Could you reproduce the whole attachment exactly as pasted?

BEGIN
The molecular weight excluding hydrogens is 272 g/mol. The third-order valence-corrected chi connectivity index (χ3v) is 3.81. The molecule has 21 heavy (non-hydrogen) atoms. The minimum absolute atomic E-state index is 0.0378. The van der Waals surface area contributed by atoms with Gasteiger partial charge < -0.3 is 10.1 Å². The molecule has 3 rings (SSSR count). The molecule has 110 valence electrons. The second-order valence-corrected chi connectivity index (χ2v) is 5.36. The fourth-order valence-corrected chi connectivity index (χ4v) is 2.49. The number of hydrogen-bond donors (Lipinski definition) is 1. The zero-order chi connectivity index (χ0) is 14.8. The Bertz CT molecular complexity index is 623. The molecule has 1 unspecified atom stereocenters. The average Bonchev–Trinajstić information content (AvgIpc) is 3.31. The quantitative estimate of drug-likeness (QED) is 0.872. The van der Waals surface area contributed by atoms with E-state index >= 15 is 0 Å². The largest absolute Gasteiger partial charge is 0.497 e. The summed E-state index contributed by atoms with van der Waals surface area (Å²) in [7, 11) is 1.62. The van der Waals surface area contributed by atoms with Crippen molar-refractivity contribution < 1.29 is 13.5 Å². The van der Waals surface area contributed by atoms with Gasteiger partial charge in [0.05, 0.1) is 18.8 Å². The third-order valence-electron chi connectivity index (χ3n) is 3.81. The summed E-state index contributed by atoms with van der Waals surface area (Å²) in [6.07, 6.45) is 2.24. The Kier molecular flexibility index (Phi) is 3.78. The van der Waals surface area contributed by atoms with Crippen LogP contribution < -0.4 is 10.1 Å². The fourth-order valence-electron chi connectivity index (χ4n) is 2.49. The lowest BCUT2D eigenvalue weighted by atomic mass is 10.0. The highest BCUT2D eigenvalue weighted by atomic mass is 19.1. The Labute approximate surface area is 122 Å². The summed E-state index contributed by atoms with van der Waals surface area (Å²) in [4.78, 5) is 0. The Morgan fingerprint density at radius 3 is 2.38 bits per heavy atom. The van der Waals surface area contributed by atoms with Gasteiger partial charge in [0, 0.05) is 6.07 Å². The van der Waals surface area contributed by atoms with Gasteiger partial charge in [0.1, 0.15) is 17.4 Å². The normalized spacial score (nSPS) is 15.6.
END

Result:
The molecular weight excluding hydrogens is 272 g/mol. The third-order valence-corrected chi connectivity index (χ3v) is 3.81. The molecule has 21 heavy (non-hydrogen) atoms. The minimum absolute atomic E-state index is 0.0378. The van der Waals surface area contributed by atoms with Gasteiger partial charge < -0.3 is 10.1 Å². The molecule has 3 rings (SSSR count). The molecule has 110 valence electrons. The second-order valence-corrected chi connectivity index (χ2v) is 5.36. The fourth-order valence-corrected chi connectivity index (χ4v) is 2.49. The number of hydrogen-bond donors (Lipinski definition) is 1. The zero-order chi connectivity index (χ0) is 14.8. The Bertz CT molecular complexity index is 623. The molecule has 1 unspecified atom stereocenters. The average Bonchev–Trinajstić information content (AvgIpc) is 3.31. The quantitative estimate of drug-likeness (QED) is 0.872. The van der Waals surface area contributed by atoms with E-state index >= 15 is 0 Å². The largest absolute Gasteiger partial charge is 0.497 e. The summed E-state index contributed by atoms with van der Waals surface area (Å²) in [7, 11) is 1.62. The van der Waals surface area contributed by atoms with Crippen molar-refractivity contribution < 1.29 is 13.5 Å². The van der Waals surface area contributed by atoms with Gasteiger partial charge in [0.05, 0.1) is 18.8 Å². The third-order valence-electron chi connectivity index (χ3n) is 3.81. The summed E-state index contributed by atoms with van der Waals surface area (Å²) in [6.07, 6.45) is 2.24. The Kier molecular flexibility index (Phi) is 3.78. The van der Waals surface area contributed by atoms with Crippen LogP contribution < -0.4 is 10.1 Å². The fourth-order valence-electron chi connectivity index (χ4n) is 2.49. The lowest BCUT2D eigenvalue weighted by atomic mass is 10.0. The highest BCUT2D eigenvalue weighted by atomic mass is 19.1. The Labute approximate surface area is 122 Å². The summed E-state index contributed by atoms with van der Waals surface area (Å²) in [4.78, 5) is 0. The Morgan fingerprint density at radius 3 is 2.38 bits per heavy atom. The van der Waals surface area contributed by atoms with Gasteiger partial charge in [0, 0.05) is 6.07 Å². The van der Waals surface area contributed by atoms with Gasteiger partial charge in [0.1, 0.15) is 17.4 Å². The normalized spacial score (nSPS) is 15.6.